State House Passes Unusually Specific Redistricting Bill

State House Passes Unusually Specific Redistricting Bill

(Crystal A. Proxmire, 12/08/2011)

The State House of Representatives passed HB 5187 today.  If the bill progresses through the Senate and is signed by the Governor, it would cap the number of County Commissioners in any county to 21.  It would also take away the authority of the current body to draw the new district lines in Oakland County, and gives it to the Commission as a whole.  If passed, Oakland County would then have 30 days to jettison four elected officials and re-draw the District lines.

The bill, as passed by the House, can be read here.

Currently the county apportionment commission has 3 out of 5 members being Democrats.  The bill has a special provision that says “In a county with a population of 1,000,000 or more that has adopted an optional unified form of county government under 1973 PA 139, MCL 45.551 to 45.573, with an elected county executive, the county apportionment commission shall be the county board of commissioners.” This provision excludes Wayne County, and only affects Oakland, directly taking authority away from the apportionment commission and handing it to the Republican-dominated Commission.

The sponsor of the bill is Republican State Representative Brad Jacobsen, who represents House District 46, which is in the northern part of Oakland County.

The bill “would throw out the bi-partisan way that districts have been drawn and replace it with a new system controlled by the current sitting county commissioners. In other words, current Republican who hold office right now in our county, would get to redraw their own district lines,” said County Commissioner Craig Covey, who represents the 25th District encompassing Ferndale, Hazel Park and the southern portion of Royal Oak.  “Lansing, of course, is totally run by Republicans today. They control the Michigan House, the Michigan Senate, and the Governor’s office.”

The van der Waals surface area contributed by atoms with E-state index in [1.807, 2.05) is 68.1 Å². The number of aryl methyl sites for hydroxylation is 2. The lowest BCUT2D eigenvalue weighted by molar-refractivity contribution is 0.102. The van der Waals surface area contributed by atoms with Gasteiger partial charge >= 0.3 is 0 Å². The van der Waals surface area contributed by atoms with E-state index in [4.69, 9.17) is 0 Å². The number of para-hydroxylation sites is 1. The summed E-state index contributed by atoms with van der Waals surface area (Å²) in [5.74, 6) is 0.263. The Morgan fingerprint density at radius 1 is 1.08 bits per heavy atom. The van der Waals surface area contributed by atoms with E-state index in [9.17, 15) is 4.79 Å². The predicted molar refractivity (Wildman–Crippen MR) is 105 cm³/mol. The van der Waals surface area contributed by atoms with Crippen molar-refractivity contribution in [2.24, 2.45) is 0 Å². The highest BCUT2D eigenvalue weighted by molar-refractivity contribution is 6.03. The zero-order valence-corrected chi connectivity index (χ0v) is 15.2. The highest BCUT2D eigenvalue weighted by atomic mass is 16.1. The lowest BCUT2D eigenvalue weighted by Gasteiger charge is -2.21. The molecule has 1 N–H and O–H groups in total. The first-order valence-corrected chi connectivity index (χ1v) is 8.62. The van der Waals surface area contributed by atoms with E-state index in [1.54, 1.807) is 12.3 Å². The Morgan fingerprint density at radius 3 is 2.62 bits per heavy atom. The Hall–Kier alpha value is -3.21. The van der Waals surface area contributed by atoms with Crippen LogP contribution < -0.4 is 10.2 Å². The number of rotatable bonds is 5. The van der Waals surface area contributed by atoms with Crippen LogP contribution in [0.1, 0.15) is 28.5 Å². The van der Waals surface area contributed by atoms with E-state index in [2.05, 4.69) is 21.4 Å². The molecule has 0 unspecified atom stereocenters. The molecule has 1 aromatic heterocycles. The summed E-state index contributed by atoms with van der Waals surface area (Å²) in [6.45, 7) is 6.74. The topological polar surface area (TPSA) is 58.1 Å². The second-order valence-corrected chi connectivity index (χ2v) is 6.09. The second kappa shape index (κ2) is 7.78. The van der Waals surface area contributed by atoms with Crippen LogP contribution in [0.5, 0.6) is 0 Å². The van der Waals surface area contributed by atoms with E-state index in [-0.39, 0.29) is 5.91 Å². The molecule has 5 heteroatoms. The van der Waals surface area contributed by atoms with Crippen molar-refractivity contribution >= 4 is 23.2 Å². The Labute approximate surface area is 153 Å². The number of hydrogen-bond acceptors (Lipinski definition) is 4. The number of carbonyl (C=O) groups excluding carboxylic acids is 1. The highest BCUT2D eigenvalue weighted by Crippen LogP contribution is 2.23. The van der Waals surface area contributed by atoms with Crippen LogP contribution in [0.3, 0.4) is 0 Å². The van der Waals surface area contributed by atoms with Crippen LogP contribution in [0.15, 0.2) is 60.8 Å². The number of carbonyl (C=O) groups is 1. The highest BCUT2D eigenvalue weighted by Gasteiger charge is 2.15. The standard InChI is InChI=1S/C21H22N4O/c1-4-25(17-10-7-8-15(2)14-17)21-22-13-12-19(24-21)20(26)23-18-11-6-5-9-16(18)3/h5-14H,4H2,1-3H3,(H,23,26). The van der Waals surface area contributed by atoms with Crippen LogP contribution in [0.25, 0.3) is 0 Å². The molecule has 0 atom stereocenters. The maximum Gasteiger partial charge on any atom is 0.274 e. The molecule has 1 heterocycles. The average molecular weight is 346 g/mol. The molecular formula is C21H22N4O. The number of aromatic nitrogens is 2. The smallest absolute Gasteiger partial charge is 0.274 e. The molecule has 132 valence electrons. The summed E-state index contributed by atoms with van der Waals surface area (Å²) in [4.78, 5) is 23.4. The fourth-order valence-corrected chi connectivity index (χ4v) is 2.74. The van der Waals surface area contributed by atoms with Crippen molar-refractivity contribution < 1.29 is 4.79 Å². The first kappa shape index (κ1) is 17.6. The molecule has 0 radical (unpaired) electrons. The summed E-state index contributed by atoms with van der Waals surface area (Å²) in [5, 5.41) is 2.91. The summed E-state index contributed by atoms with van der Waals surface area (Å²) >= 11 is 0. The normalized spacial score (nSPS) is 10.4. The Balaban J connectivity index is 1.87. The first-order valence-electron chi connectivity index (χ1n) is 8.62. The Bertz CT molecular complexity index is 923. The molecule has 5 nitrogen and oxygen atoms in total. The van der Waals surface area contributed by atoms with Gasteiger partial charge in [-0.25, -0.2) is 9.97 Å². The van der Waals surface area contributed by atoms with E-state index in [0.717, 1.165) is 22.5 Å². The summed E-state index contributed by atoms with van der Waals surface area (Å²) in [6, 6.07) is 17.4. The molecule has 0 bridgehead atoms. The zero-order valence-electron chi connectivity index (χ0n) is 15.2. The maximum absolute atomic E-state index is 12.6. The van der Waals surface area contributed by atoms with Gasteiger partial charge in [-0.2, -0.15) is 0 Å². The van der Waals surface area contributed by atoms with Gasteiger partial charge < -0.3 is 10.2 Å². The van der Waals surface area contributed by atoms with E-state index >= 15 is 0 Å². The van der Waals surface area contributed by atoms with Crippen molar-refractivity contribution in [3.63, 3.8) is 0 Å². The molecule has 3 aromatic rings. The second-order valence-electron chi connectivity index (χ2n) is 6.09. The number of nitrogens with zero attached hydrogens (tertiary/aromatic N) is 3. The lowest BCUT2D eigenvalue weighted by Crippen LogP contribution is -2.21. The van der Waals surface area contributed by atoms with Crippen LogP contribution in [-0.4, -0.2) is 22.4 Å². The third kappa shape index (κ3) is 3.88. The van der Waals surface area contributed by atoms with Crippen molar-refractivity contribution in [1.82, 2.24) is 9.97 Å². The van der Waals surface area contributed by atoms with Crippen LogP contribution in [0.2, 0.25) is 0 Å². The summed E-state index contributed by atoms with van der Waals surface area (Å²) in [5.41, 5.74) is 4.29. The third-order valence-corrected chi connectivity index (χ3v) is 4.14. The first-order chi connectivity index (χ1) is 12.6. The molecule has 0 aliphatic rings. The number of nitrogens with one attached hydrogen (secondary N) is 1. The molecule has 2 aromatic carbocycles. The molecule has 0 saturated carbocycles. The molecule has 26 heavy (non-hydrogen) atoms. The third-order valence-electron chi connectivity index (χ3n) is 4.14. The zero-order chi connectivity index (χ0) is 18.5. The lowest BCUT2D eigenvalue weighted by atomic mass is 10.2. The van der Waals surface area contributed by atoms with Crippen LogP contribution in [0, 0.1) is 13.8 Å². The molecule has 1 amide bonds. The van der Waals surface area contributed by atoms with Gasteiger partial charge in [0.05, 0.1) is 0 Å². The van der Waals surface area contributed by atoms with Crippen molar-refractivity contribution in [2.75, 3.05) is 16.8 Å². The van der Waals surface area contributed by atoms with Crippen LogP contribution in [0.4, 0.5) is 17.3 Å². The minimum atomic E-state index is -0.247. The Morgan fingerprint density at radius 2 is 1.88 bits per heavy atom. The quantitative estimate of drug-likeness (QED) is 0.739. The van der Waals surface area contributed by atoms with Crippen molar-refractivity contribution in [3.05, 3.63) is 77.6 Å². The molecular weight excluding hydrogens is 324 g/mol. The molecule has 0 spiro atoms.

Republicans claim such changes to reduce the number of commissioners may save money.  Covey’s response to that claim is that “such changes are usually done by the voters, rather than people in Lansing.”

He also noted that “Oakland County, by the way, has a surplus of dollars, and the budget is balanced until 2015.”  Covey shared his opinion in a blog on the subject Thursday, just before the vote was finalized. Read Covey’s blog at  To listen to an interview with Jacobson, check out WDET at

HB 5187 passed 58-50, and will now be considered by the State Senate.



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